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Donkin's World: Being Southern

...The rudeness of southerners has to be experienced to be believed. They have no trouble blanking you if you say ďhelloĒ when passing them in the street, even if you say it again, loudly and more aggressively, waving in their face the £10 note they have dropped....

And now Yorkshire-born Richard Donkin finds that he is turning into a southerner.

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I canít remember when it was or how it happened, but one morning some time ago I awoke as a southerner. Even then, I didnít know it. The awareness has been gradual and a little bit disturbing.

The conversion must have begun on the daily commute. A few years ago everyone hid behind their newspaper. That was their wall, erected to keep the rest of humanity at bay. Now Iíve noticed they hide within their electronic devices: mobile phones, i-Pads, i-Phones, Blackberries. 3G has been a Godsend to southerners, enabling them to communicate the words ďIím on the trainĒ to their loved ones in oh so many ways, even via Linked-in if they so choose.

It really is hiding because these devices do not command exclusive attention. No, the southerner is always alert for danger: the danger, for example, of someone sitting next to them on the train (fellow humans are held at bay by coats and bags left strategically on the vacant seat). Other southerners understand this coded behaviour and will do anything they can to find their own empty double seat and sometimes even stand rather than disturb the heavily defended seat.

There must be a bit of me thatís forever northern, since, if there is no alternative double seat I like to seek out the heavily defended seat and force its occupant to move the dumped accouterments to the overhead rack. But this northernness is swiftly suppressed. Once seated I do not speak.

The only time I have seen train-based southerners communing in recent months was in a discussion between three of them who had i-Pads, one of whom was a new user. The other two took great delight in showing off their skills to ensure that their fellow southerner was capable of maintaining his insularity, i.e. southernness. Being a southerner without an i-Pad, and, therefore, possibly poor (another race entirely to the southern middle class), I was not invited to speak. A true northerner would have chipped in anyway, something about it being warm for this time of year, but I hid behind a newspaper while remaining alert to every word spoken. Such behaviour reminds me how I have changed.

The rudeness of southerners has to be experienced to be believed. They have no trouble blanking you if you say ďhelloĒ when passing them in the street, even if you say it again, loudly and more aggressively, waving in their face the £10 note they have dropped.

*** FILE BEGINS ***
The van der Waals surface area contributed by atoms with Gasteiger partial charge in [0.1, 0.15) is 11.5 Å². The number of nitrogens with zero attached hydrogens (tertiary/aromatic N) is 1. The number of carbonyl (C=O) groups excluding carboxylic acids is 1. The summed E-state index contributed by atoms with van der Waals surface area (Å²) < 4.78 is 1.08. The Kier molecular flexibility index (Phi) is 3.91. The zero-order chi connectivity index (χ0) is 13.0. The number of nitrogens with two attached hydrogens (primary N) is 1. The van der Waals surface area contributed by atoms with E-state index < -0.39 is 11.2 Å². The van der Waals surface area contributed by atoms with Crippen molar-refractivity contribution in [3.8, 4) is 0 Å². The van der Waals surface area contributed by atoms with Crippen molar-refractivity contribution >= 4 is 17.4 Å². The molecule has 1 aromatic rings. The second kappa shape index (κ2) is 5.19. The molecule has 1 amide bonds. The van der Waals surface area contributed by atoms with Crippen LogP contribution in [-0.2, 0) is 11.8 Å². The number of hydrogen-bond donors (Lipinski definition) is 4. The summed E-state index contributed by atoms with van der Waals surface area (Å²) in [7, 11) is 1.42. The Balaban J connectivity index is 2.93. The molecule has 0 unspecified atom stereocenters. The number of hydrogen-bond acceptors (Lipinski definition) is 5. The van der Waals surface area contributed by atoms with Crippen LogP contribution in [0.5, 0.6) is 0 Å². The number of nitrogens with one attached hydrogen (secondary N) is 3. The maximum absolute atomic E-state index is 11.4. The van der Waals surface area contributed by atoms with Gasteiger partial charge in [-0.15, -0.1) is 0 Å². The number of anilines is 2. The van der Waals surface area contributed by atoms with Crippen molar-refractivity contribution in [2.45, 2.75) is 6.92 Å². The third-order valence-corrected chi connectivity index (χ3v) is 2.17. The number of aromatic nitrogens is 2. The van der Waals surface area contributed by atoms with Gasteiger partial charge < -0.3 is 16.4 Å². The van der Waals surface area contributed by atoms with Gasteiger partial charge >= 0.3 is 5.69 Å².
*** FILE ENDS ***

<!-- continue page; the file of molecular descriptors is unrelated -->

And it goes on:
When serving you in a shop, the southerner will look sideways, downwards, anywhere but directly at you, the customer. The message is quite clear: you are nothing, merely the piece of humanity attached to the rectangular piece of plastic which is the only thing that means anything to the southern shop assistant.

Southerners avoid displays of individuality if they can. They prefer to be part of the crowd. Itís a survival behaviour. They know that if they stand out in the workplace they may get fired. They also know, instinctively, that the best way to get promoted is not to rock the boat.

The worrying thing is that as an exiled northerner who has spent almost half my lifetime in this alien land, I retain a somewhat dated image of northerners as chatty, cheerful people, always ready with a smile and a cup of tea. But southernness is catching. Like a virus it has spread northwards in to offices and railway carriages, particularly among the young where everyone speaks like a metrosexual Jason Manford http://www.youtube.com/watch?v=xc9exCMD_cQ and laugh themselves silly at southern comedian Michael McIntyre http://www.youtube.com/watch?v=Es2l4yUBY6M who has, to his credit, performed the impossible in showing southerners how to laugh at themselves.

Friends sometimes ask me if Iíll ever go back north to live. But itís too late. I find myself in a social limbo, too southern to stand at a bar and chat about pies, too northern to understand the etiquette on escalators (that last bit isnít true; youíre dead if you donít learn to stand on the right pdq). Thereís only one solution: turn into Adrian Chiles. http://www.youtube.com/watch?v=pELOsg65piI


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